The Liberals Are Lifting Higher Learning Out Of Reach For Poorer Australians

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The conservative attacks on higher education continue, with the poorest Australians being asked to contribute the most, write Richard Hil and Kristen Lyons.

Over the last few decades, successive governments have set in train education policies to privatise and corporatise higher education. The outcome has disadvantaged Indigenous, regional and remote, low socio-economic and women students, and is part of a broader sustained attack on Australia’s poor.

The Federal Government’s latest $2.8 billion proposed cuts to higher education over four years is part of this ongoing attempt to privatize the sector. In championing the neoliberal maxim of privatizing profits and socializing losses, the government is driving the transfer of education costs from the state to the ‘consumer’.

While the Turnbull government was unable push through its earlier plans for complete university fee deregulation, the latest moves appear as a compromise position. With fee payers expected to pick up the tab, it’s the most vulnerable students who will carry the disproportionate burden. This comes on the back of earlier attacks, including cuts to program funding specifically designed for students from poorer backgrounds.

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This all points to the targetting of those who can least afford to pay for their education. And while the government refers to its latest incision as an “efficiency dividend”, it’s actually a euphemism for more draconian cuts that will further deepen the financial problems basseting many universities, as well as further exacerbating structural inequality across the sector.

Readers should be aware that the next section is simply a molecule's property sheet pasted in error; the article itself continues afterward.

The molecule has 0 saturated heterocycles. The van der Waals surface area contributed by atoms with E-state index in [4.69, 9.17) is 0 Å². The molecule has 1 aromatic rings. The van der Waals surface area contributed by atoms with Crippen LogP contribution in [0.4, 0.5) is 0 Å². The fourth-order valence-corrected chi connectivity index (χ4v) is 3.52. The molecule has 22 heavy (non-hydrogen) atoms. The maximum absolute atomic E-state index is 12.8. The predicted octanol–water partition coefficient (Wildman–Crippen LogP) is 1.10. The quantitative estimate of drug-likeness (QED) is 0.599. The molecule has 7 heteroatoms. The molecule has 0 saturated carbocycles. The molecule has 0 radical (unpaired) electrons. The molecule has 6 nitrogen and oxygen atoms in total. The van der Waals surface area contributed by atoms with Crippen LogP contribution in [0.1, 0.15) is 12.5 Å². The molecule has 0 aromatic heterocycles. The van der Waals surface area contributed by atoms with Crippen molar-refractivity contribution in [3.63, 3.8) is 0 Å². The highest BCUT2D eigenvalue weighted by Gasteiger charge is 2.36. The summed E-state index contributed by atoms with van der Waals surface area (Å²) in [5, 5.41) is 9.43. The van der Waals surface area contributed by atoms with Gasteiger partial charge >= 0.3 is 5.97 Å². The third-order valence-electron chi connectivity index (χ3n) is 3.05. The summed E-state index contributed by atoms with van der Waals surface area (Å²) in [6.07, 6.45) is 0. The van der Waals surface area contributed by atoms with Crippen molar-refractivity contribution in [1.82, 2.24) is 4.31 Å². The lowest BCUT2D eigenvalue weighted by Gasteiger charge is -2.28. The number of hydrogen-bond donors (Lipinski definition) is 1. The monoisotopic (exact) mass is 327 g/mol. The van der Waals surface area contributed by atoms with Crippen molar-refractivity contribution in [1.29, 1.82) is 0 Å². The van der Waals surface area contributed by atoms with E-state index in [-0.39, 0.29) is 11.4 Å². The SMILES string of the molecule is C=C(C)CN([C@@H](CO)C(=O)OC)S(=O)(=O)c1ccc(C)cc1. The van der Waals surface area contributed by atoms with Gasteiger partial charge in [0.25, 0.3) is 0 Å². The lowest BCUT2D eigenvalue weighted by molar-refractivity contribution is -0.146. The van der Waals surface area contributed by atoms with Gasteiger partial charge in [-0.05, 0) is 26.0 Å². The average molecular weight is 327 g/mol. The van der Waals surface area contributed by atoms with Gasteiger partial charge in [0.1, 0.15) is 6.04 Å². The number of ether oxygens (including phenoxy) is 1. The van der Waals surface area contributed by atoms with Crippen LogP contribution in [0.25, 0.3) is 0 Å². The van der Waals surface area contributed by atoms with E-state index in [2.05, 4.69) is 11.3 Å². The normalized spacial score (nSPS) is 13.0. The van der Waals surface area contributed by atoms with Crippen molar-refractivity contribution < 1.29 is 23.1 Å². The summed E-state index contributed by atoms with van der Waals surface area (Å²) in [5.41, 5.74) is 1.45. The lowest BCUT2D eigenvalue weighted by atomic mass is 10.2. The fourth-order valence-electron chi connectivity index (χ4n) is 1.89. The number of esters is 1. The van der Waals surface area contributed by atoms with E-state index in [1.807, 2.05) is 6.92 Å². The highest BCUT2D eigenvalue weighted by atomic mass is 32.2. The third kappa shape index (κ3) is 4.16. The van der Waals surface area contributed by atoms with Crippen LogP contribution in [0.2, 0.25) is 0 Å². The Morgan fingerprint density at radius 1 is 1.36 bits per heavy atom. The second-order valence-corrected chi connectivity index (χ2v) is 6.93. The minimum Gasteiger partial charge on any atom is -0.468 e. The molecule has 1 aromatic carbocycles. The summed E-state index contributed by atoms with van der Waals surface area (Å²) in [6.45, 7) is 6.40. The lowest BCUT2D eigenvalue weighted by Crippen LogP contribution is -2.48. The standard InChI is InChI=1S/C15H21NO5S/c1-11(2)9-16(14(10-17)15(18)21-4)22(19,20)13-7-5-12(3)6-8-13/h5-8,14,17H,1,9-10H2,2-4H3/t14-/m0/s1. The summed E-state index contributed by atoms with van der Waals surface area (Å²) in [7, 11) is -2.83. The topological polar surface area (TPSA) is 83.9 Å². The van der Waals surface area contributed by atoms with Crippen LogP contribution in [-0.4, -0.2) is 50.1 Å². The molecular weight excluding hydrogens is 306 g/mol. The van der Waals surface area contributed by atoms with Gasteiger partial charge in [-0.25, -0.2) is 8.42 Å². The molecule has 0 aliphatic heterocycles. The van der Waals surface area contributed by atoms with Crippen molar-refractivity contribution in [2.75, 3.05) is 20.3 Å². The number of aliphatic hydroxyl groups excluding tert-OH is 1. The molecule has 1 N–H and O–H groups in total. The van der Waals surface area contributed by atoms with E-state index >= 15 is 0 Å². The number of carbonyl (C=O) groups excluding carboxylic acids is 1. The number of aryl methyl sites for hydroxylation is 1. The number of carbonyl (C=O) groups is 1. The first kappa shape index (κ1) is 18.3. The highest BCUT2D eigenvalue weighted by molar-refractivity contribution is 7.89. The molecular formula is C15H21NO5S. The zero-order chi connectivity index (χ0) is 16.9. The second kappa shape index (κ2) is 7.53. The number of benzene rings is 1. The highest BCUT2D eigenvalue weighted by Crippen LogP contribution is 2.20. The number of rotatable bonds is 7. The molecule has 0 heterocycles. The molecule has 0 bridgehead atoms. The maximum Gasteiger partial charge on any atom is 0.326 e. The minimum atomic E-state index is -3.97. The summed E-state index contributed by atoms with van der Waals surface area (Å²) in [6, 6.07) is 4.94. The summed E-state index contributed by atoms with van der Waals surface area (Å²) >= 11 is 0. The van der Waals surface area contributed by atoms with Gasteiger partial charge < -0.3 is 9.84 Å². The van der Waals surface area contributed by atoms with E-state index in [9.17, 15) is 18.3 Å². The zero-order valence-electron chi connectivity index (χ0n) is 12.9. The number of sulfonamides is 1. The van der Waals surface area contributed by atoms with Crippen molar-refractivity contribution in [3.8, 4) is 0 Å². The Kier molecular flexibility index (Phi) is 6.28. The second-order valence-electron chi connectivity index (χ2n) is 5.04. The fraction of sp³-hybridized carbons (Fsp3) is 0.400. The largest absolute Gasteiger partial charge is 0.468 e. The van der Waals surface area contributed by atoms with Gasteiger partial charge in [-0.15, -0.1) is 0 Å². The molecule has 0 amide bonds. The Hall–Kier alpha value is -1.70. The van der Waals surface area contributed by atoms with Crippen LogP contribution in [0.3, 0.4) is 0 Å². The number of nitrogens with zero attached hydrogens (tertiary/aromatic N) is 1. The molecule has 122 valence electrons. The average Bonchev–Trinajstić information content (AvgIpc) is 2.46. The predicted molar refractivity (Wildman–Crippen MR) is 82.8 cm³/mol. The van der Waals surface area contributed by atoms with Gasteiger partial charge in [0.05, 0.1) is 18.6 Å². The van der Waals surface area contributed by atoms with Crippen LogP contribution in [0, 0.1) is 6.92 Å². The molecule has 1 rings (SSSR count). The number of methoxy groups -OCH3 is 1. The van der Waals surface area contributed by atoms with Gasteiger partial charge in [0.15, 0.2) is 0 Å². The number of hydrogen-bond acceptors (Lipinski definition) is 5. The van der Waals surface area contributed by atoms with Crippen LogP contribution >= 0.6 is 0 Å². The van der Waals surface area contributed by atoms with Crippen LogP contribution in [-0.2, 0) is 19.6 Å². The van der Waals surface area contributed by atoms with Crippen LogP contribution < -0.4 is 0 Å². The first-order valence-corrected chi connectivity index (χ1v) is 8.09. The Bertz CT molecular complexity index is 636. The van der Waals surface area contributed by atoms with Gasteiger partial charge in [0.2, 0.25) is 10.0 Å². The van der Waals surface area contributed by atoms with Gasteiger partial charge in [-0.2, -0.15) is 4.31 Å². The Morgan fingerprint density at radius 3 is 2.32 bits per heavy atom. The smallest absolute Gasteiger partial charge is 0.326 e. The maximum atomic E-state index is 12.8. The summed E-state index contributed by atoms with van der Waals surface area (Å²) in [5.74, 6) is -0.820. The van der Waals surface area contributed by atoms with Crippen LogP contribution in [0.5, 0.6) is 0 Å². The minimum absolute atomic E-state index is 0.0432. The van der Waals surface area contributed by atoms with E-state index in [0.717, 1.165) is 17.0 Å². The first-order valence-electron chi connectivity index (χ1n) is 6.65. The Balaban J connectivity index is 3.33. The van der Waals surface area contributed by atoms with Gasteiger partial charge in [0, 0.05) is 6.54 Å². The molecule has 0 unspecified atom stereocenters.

There are additional measures in the budget that demonstrate the trajectory of the government’s thinking. For instance, in forcing students to start repaying debts once their salaries reach $42,000, rather than the current threshold of $54,126 – in other words, just above the minimum wage – students will hit the debt ceiling much earlier, making saving for a home, or anything else for that matter, just about impossible.

Tellingly, many contracted and casual university teaching staff, including large numbers with PhDs, already earn little more than this threshold. They too may find themselves re-paying debts while subsisting on very low incomes as they seek to educate the next generation of indebted students.

And given women’s lower on average income earnings, including the substantial gender pay gap, women will be especially impacted by this reduced repayment threshold.

Federal Treasurer Scott Morrison.
Federal Treasurer Scott Morrison.